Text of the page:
I just spent my second weekend playing with friends I introduced to the Wii during New Years. None of them are "gamers" as we think of them. They play poker and that's about as close as it gets.

    One actually went out and got a Wii and is very happy with the graphics. Non-gamers may see it as "good enough." You and I of course know that the other systems are far more powerful graphicly, but my friend wasn't about to go out and spend $700 to get a PS3 as his first game system. We had a new friend over as well. Another non-gamer. Even after I had gone to bed, they were up to 3am, playing Wii Sports Golf.

    Nintendo has hit the nail on the head I think. We might see the hype die off, but the hype that goes on is word of mouth. You know, plain old conversation in real life. Not everyone's primary mode of contact is email or web bulletin boards. I think this kind of "hype" goes far further in expanding the video gaming population than any ad campaign could.
  • by hal2814 (725639) on Monday February 19, 2007 @02:46PM (#18070046)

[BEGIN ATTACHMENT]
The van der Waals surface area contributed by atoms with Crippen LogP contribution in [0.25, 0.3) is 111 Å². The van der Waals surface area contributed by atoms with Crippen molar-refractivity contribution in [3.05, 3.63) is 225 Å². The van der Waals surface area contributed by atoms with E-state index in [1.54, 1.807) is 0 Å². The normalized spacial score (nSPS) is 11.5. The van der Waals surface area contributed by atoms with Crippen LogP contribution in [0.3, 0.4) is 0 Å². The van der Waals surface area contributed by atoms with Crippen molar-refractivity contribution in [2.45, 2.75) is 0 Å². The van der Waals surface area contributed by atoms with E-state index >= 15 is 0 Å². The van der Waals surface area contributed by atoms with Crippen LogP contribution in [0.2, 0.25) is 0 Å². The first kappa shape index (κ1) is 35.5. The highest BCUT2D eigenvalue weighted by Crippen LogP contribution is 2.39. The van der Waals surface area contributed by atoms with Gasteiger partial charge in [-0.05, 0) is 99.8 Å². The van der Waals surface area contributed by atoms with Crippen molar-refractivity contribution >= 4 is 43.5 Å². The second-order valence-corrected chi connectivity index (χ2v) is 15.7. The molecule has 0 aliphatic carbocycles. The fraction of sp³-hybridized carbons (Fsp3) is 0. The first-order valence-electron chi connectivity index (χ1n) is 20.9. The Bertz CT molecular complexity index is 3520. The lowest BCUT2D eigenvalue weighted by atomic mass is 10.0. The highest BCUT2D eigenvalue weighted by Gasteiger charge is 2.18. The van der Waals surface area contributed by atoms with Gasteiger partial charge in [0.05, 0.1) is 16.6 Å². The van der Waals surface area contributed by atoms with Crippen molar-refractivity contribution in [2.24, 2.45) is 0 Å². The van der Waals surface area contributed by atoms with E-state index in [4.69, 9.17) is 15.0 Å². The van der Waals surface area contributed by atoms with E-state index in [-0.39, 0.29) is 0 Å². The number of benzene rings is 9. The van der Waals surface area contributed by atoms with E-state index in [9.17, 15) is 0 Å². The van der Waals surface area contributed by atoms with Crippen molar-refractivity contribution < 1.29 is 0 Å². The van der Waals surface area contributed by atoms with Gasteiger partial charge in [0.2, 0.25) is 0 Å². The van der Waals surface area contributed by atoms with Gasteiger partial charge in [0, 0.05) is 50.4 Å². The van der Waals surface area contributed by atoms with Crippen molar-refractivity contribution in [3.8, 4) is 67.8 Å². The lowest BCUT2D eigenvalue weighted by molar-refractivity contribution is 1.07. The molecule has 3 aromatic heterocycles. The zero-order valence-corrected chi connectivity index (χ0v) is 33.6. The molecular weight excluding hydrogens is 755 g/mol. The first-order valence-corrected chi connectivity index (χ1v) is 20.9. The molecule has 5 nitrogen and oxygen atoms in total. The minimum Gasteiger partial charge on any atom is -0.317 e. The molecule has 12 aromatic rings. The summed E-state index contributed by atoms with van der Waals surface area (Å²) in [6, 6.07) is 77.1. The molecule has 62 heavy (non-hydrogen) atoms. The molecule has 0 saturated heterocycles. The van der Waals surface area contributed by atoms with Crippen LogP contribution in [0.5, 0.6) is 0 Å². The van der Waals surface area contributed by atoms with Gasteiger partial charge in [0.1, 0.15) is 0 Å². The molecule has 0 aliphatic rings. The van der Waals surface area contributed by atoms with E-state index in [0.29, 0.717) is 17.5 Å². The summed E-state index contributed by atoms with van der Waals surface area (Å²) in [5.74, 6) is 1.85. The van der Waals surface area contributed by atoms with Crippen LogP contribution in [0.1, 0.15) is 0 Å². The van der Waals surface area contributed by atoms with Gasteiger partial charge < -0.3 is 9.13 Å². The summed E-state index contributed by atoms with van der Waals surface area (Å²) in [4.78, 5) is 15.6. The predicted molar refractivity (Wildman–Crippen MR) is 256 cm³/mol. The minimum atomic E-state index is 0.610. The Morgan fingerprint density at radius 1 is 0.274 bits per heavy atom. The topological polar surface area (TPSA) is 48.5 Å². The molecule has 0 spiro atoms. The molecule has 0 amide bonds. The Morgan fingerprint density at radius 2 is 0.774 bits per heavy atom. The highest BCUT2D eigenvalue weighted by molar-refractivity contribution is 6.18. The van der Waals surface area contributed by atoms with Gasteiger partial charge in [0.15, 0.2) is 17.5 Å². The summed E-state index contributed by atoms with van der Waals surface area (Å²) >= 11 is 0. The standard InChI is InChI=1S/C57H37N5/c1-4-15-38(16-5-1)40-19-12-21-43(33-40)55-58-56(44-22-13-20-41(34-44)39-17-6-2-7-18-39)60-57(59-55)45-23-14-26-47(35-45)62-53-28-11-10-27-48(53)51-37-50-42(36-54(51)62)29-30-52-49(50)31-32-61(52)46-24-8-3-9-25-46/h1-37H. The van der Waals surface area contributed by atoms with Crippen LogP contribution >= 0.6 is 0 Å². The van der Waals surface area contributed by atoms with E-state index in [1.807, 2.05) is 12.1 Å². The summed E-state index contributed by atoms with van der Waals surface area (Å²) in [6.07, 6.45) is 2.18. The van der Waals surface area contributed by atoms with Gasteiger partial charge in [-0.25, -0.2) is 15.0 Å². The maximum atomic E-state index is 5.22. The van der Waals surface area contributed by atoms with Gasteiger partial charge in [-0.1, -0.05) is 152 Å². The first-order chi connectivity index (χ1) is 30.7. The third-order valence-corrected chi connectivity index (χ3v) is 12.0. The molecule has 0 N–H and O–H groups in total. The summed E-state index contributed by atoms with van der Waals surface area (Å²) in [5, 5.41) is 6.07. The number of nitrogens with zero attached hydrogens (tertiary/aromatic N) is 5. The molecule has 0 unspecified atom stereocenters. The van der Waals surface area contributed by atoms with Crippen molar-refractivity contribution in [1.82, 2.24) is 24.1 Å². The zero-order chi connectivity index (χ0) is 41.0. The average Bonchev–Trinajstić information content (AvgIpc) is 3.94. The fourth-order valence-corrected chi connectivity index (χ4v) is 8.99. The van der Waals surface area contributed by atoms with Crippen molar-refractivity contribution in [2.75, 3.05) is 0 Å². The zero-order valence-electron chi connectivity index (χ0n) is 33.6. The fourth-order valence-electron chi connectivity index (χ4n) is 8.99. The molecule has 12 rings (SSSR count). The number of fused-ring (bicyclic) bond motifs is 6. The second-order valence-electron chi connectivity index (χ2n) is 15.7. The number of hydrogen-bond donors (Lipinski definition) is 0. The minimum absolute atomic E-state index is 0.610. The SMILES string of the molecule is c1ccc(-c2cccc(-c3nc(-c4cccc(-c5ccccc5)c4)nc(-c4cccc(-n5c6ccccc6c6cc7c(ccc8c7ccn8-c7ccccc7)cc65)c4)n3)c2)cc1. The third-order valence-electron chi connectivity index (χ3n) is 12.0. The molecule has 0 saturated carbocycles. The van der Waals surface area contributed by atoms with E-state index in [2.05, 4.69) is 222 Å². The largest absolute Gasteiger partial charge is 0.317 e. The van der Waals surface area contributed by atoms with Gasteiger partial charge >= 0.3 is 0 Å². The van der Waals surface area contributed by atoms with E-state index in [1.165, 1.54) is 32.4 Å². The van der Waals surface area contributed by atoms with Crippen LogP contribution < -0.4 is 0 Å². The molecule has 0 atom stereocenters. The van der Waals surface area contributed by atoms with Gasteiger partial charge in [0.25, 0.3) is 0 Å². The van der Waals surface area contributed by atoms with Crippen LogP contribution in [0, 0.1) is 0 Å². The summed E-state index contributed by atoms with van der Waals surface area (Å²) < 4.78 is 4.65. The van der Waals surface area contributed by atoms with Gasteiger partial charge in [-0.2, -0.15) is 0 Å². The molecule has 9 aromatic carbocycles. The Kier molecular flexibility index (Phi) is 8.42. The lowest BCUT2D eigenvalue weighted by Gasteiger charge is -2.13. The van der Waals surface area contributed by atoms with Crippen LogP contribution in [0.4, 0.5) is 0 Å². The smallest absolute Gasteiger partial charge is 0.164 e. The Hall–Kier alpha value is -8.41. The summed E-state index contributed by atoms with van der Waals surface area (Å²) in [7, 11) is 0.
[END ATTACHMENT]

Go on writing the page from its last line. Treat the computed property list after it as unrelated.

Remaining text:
"Wii is trying to be the iPod of consoles but how can you really when the market when your competitors iPods are just/if not more capable and the only difference is the peripherals?"

    Have you actually looked at the iPod competitors? Almost all of them pack in more features at a lower cost. I'm not saying Wii will become the iPod of the console world, but most powerful hardware is hardly a prerequisite.
  • by ShaggyIan (1065010) on Monday February 19, 2007 @02:53PM (#18070166)
    Nintendo is targeting a more "causual" crowd with the Wii, and based on news reports and the folks I know who own one, they are succeeding.